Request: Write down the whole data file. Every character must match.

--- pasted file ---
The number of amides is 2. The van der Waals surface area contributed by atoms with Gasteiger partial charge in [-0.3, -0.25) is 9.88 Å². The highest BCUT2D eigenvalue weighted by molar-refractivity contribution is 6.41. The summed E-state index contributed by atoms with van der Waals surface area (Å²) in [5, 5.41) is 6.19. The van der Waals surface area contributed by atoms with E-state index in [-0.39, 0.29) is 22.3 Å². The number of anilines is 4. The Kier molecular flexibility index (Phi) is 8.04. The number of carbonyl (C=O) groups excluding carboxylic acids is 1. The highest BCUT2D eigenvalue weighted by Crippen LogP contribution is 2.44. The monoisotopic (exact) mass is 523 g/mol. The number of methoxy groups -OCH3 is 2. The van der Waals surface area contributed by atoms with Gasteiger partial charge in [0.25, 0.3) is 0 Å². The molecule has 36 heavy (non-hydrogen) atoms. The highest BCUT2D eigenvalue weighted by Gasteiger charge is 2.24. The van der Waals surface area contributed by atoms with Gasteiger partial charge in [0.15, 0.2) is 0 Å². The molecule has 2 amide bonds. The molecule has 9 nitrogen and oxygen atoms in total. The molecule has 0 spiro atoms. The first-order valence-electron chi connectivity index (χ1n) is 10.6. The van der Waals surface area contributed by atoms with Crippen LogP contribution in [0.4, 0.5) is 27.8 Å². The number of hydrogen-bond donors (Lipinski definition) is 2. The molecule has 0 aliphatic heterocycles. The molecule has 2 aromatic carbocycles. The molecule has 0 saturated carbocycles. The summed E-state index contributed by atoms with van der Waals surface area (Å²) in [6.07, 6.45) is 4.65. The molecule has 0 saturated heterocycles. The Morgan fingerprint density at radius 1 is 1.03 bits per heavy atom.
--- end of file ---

The number of amides is 2. The van der Waals surface area contributed by atoms with Gasteiger partial charge in [-0.3, -0.25) is 9.88 Å². The highest BCUT2D eigenvalue weighted by molar-refractivity contribution is 6.41. The summed E-state index contributed by atoms with van der Waals surface area (Å²) in [5, 5.41) is 6.19. The van der Waals surface area contributed by atoms with E-state index in [-0.39, 0.29) is 22.3 Å². The number of anilines is 4. The Kier molecular flexibility index (Phi) is 8.04. The number of carbonyl (C=O) groups excluding carboxylic acids is 1. The highest BCUT2D eigenvalue weighted by Crippen LogP contribution is 2.44. The monoisotopic (exact) mass is 523 g/mol. The number of methoxy groups -OCH3 is 2. The van der Waals surface area contributed by atoms with Gasteiger partial charge in [0.25, 0.3) is 0 Å². The molecule has 36 heavy (non-hydrogen) atoms. The highest BCUT2D eigenvalue weighted by Gasteiger charge is 2.24. The van der Waals surface area contributed by atoms with Gasteiger partial charge in [0.15, 0.2) is 0 Å². The molecule has 2 amide bonds. The molecule has 9 nitrogen and oxygen atoms in total. The molecule has 0 spiro atoms. The first-order valence-electron chi connectivity index (χ1n) is 10.6. The van der Waals surface area contributed by atoms with Crippen LogP contribution in [0.4, 0.5) is 27.8 Å². The number of hydrogen-bond donors (Lipinski definition) is 2. The molecule has 0 aliphatic heterocycles. The molecule has 2 aromatic carbocycles. The molecule has 0 saturated carbocycles. The summed E-state index contributed by atoms with van der Waals surface area (Å²) in [6.07, 6.45) is 4.65. The molecule has 0 saturated heterocycles. The Morgan fingerprint density at radius 1 is 1.03 bits per heavy atom.